In the last few years, information and communication technologies (ICTs) and social media have become increasingly relevant to politicians and political parties alike, often used to issue statements or campaigning, among others. At the same time, many citizens have become more involved in politics, partly due to the highly interactive and social environments that the social networking services (SNS) provide. Political events flow through these networks, influencing their users; such events, however, often start offline (outside the online platform) and are, therefore, hard to track. Event studies, a methodology often used in financial and economic studies, can be translated to social networks to help modeling the effect of external events in the network. In the present case, the event study methodology is applied to two sample cases: the tariff war between the United States and China, with multiple responses and retaliations from both sides, and the Brexit referendum. In both cases, the Twitter social networks that arise from users who discuss the respective subjects are analyzed to examine how political events shape and modify the network. Results show how event studies, combined with the possibilities offered by the ICTs both in data retrieval and analysis, can be applied to understand the effect of external political events, allowing researchers to quantitatively track, observe, and analyze the spread of political information over social network platforms. This is a first step toward obtaining a better understanding on how political messages are diffused over social networks and their effects in the network structures and behaviors.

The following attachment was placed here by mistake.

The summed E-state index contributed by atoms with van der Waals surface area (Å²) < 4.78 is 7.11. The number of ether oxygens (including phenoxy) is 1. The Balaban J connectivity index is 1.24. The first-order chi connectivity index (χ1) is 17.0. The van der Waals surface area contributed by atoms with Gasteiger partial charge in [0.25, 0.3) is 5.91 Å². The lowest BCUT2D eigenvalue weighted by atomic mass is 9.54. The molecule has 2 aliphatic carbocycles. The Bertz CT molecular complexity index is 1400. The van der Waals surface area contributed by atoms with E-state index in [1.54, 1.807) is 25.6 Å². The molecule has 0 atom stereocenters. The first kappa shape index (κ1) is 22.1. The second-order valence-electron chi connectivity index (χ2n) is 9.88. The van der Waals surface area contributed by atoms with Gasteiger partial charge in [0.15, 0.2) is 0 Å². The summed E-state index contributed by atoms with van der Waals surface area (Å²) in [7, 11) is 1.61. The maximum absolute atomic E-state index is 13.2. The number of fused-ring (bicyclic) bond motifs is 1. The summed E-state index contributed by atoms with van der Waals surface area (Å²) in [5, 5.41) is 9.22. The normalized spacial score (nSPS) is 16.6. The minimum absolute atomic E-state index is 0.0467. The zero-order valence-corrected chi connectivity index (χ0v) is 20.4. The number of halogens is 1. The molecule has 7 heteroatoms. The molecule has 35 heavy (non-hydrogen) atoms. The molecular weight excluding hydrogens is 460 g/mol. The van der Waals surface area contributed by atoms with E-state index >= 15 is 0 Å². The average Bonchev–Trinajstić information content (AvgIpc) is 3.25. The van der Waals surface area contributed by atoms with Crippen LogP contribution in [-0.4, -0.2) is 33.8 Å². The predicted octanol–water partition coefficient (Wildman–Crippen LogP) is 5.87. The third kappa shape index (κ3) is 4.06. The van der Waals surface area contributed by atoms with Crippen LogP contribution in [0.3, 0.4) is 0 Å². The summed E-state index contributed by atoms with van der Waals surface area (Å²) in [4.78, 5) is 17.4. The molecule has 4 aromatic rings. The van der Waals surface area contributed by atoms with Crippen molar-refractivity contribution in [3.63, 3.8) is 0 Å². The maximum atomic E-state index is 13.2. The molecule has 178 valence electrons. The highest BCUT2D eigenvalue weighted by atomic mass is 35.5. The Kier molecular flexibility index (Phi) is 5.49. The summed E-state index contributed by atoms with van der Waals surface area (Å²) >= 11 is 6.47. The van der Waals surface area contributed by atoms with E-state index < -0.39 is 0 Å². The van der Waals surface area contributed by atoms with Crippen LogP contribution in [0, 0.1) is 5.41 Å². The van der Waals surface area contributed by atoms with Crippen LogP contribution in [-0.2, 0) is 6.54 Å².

Mora-Cantallops, M., Yan, Z. and Sánchez-Alonso, S. (2019), "Diffusion Patterns of Political Content Over Social Networks", Visvizi, A. and Lytras, M.D. (Ed.) Politics and Technology in the Post-Truth Era (Emerald Studies in Politics and Technology), Emerald Publishing Limited, pp. 23-42. https://doi.org/10.1108/978-1-78756-983-620191003Download as .RIS
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